CHANGING SYMBOLISM OF SPECTACLES IN ART

Spectacles are the only accessory to adorn the “golden triangle” of the face, the space from eye to eye to lips. They are the first accessory to catch our attention, a key part of first impressions and consequently an important tool for the individual to express identity. Nowadays they are worn not only to counter visual impairment, but also purely as a fashion accessory. Just as people use spectacles to relate various impressions, artists use spectacles for a range of purposes in their work. In art as in life, the symbolism of eyewear has changed greatly over the centuries.

The first known artistic representation of spectacles is in a painting by Tommaso da Modena in 1352. Repeated use of spectacles in paintings of the learned led them to be identified with wisdom and respect. In later paintings, especially of the 17th and 18th centuries, spectacles often held deeply negative connotations. Paintings of misers and moneylenders associated them with meanness, self-deceit, exacting natures and being blinded by money. See The Miser, attributed to the style of David Ryckaert III, 17th century. Later, it again became common for nobility and academia to be depicted wearing spectacles. The symbolism of spectacles had shifted away from moral decline back to a higher status.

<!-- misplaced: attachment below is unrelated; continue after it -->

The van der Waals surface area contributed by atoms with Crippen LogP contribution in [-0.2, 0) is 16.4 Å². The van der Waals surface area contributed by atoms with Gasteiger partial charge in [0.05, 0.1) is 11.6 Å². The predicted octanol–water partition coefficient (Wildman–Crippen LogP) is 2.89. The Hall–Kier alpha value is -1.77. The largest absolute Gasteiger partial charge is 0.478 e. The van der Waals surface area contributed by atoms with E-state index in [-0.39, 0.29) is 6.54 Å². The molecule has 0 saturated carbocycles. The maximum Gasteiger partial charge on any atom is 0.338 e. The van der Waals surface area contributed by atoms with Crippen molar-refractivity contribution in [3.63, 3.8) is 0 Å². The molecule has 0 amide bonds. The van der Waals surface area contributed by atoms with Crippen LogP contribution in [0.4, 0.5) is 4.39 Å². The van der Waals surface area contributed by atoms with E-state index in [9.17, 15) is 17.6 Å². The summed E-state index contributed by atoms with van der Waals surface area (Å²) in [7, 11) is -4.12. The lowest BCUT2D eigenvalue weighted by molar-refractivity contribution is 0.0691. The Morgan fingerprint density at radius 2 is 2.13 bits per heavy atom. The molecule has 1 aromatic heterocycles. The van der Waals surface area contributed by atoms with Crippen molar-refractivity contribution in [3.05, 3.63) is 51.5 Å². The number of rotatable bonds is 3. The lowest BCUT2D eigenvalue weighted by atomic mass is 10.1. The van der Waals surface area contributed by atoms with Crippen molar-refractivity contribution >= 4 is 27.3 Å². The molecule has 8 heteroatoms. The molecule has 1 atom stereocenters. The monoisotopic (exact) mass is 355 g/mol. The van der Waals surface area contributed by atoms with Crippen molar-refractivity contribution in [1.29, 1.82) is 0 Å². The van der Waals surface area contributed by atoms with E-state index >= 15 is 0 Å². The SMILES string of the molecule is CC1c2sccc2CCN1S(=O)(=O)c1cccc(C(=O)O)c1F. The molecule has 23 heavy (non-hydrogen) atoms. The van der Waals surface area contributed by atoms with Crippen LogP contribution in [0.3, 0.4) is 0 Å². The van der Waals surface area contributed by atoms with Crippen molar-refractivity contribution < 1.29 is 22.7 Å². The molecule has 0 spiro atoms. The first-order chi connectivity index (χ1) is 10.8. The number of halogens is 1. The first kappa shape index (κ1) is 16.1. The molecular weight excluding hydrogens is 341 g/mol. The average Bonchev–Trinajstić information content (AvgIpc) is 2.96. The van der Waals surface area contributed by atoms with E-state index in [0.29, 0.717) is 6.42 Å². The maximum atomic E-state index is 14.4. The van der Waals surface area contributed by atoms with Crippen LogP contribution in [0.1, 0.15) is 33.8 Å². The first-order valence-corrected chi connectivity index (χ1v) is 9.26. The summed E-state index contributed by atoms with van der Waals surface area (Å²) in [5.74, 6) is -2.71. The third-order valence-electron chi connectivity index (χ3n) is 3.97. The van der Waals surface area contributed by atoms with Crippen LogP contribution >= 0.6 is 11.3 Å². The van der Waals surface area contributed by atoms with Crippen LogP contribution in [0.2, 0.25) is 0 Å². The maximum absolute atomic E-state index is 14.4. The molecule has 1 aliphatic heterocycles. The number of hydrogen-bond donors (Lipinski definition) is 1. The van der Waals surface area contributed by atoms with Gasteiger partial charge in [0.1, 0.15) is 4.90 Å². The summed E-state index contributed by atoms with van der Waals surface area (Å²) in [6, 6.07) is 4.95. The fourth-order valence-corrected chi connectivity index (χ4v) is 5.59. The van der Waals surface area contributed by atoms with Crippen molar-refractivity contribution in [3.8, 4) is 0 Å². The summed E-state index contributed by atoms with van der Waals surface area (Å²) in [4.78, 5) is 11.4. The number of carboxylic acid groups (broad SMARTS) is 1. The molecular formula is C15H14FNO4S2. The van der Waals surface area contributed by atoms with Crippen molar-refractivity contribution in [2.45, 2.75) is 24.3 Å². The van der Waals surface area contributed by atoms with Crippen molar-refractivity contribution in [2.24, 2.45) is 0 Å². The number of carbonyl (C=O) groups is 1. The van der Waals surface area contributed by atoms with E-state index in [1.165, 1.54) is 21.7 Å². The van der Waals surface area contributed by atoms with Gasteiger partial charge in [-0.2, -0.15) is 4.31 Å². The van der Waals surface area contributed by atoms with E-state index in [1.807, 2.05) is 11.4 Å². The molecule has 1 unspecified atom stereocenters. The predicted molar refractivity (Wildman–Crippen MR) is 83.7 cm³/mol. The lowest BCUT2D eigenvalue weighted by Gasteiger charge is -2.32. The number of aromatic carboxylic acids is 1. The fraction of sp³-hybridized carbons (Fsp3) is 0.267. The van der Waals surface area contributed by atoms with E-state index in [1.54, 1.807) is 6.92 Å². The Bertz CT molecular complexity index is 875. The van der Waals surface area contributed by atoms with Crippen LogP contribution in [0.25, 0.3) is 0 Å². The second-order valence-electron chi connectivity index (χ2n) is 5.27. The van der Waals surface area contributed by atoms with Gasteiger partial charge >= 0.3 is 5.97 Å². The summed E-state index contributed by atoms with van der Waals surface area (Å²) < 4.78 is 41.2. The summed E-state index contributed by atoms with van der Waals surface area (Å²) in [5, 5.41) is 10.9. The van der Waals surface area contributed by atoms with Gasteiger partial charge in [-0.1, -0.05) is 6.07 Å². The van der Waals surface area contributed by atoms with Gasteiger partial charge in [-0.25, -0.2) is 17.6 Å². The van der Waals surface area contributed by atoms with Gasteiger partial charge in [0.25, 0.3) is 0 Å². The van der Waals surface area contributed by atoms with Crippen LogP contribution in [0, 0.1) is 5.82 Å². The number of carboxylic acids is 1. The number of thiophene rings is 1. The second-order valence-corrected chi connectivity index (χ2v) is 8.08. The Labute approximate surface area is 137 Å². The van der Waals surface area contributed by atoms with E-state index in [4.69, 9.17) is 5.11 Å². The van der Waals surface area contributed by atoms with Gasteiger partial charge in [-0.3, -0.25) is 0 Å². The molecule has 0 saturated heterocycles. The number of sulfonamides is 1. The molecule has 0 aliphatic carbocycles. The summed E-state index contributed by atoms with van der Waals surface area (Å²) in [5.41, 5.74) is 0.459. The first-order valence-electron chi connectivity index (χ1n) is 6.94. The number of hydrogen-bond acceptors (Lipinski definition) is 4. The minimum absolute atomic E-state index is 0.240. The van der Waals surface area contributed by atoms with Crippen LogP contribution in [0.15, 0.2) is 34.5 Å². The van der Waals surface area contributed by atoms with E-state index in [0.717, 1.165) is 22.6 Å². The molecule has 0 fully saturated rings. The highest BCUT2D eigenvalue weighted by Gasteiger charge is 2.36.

In art this century, visual aids are still very much used to illustrate personal characteristics. In 1950, the photographer Willy Rizzo took Salvador Dali’s portrait with his face altered by magnifying glasses. The surreal distortion of the picture reflects not only Dali’s kooky and unusual mind, but also echoes his works of melting, warped objects. The photograph cleverly reminds the viewer that Dali’s paintings are very much part of his identity.

The artist who has perhaps played most with notions of identity in relation to eyes, perception and eyewear is the Russian photographer and digital artist Skiwi. In 2009, he created a series of portraits named 'Eyeglases' with each subject wearing paper glasses coming complete with paper ‘lenses’. Somewhere between 3D glasses and the joke spectacles with painted eyes, the final result is somewhat disturbing. Skiwi manages to disguise age and gender, and the people look not altogether normal. They lose an element of their identity and become subhuman, even looking a little deranged. It’s impossible to make judgements about the people they truly are behind the eyewear.

Salvador Dali's portrait by photographer Willy Rizzo (image source: art info.com)
'Eyeglases' by photographer and digital artist Skiwi (image source: trendhunter.com)